Learn To Be Picky When Choosing Clients for Your Home-Based Business

Berry HeadsEach year, the kids go on a field trip to the strawberry patch. After the tour, each one gets a basket to fill with strawberries to take home.

As they head out into the fields, you can tell the veterans from the newbies.

The new kids grab anything and everything — green ones, rotten ones, half-eaten ones. Their goal is to get as many berries in their basket as possible in the time they have.

The ones that have been there before are more selective. They take their time. They pick only the ripest, biggest, and most perfectly shaped berries. They can spot them from ten feet away. They too get their baskets filled, but the berries they end up with are much taster.

Sorting Out the Bad Ones

When it comes to taking on projects and clients, many new home-based entrepreneurs take whatever they can get. Few will turn down work or say no to a project. Even when they know it’s not a good fit.

They go for quantity over quality.

The choice becomes clearer as they roll on. The project ends up being a nightmare, or the client is unhappy. They may end up firing a client.

When you’re just getting started with your own business, it’s very hard to be choosy about the work you select. If you need the money, it’s even more difficult.

In order to make sure a project is a good fit, you have to set up some criteria in advance. Create a checklist that outlines:

  • The type of work you like best
  • What you’re really good at
  • Where your experience and expertise fits
  • The direction you want your business to take
  • The type of people and companies you prefer to work with
  • Your timeline, schedule, and pricing

Knowing your criteria in advance makes it easier to know if a project is a good fit. It can also help you outline your ideal client. Being able to say no to work that doesn’t mesh well with your business is just as important as being able to find work.

Be picky about the projects you take on. You chose self employment to do work on your own terms.

Doing work you don’t like, or aren’t good at, is not a way to build a business or a reputation.

It’s a sure-fire way to get burned-out quickly, and have lots of unhappy customers.


  1. Tony, this is great advice, and not just for home-based businesses, either – it’s a great guideline for life, too! The way I see it, we’re ALL running a home-based business called “life”, and if we don’t use some method to screen out the unnecessary stuff, we’ll end up bogged down and floundering, too.

  2. I would agree that the quality of work one picks is pretty much important since it counts towards your work portfolio in the end. It depends on the type of situation that you are facing though. If the economy is bad, think twice about being ‘over-picky’ in this case though.. Some strawberries are better than no strawberries, when you are just looking to fill your tummy.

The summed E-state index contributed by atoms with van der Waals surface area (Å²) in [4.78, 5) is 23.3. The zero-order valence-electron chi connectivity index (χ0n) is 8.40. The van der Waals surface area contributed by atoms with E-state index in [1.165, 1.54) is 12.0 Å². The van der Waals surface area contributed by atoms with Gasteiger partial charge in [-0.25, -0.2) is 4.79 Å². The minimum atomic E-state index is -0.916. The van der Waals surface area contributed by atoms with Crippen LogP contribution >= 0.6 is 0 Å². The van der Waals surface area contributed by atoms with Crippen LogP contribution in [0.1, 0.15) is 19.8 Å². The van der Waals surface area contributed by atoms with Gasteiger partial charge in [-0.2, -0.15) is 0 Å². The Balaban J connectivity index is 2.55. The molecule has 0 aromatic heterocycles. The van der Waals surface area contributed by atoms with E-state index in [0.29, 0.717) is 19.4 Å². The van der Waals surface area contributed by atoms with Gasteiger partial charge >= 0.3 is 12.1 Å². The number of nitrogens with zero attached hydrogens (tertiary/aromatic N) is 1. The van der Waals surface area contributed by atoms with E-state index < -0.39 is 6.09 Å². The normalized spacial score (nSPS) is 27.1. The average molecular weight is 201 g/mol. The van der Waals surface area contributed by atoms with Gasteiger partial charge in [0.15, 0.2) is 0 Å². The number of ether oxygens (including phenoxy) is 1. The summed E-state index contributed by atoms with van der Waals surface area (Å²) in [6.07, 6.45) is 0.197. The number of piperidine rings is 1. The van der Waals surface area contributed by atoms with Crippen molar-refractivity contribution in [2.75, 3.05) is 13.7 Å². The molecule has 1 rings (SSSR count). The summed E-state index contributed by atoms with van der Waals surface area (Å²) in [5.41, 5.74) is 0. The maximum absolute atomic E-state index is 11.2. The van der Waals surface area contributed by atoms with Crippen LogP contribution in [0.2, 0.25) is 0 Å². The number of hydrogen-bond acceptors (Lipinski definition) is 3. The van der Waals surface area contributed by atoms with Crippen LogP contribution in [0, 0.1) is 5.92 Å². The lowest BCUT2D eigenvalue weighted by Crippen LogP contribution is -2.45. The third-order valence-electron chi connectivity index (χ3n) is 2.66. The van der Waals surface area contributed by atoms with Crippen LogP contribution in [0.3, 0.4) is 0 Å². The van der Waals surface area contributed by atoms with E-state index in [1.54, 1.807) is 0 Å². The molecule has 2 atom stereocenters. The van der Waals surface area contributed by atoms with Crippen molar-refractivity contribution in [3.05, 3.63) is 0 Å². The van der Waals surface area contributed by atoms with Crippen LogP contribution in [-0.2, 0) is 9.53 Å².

3. Robert – That’s a great point. Being able to filter is an important skill in all areas of your life.

    Lyndon – I agree, but you still have to make sure you’re choosing the right clients. A better option is to keep your day job until you’ve reached a point to be more selective about your work. I’ve known too many jaded business owners who got that way by taking on anything and everything just to “fill their baskets.”

  4. Tony,
    I love your blog. I’m glad to have found it through Stumble Upon. I look forward to being a frequent reader. I hope you don’t mind, but I have tagged you in a magazine meme on my Resource Economics blog. I have four. If you don’t want to do it, no biggy just let me know. But I think this one is an interesting one. Check it out, its on http://evnucci.wordpress.com.

  5. This is good advice and you are right about new freelancers taking everything and anything just to fill the cupboards.

    Freelancers also need to be careful that they don’t get taken for a ride by less than honest clients. In the writing industry, freelancers have to put up with clients asking them to do work for “Exposure” or “Referrals”. I see this trend cropping up in other areas as well and a hungry freelancer can easily get trapped by this.

  6. Ev – Thanks. I’ll have a look.

    Daria – You’re absolutely right. That’s great advice. Being picky can help you weed out those types of projects.

    Priscilla – Yep. Your clients are going to shop around and be selective about who they work with. You owe it to yourself, and those “right” clients, to do the same.

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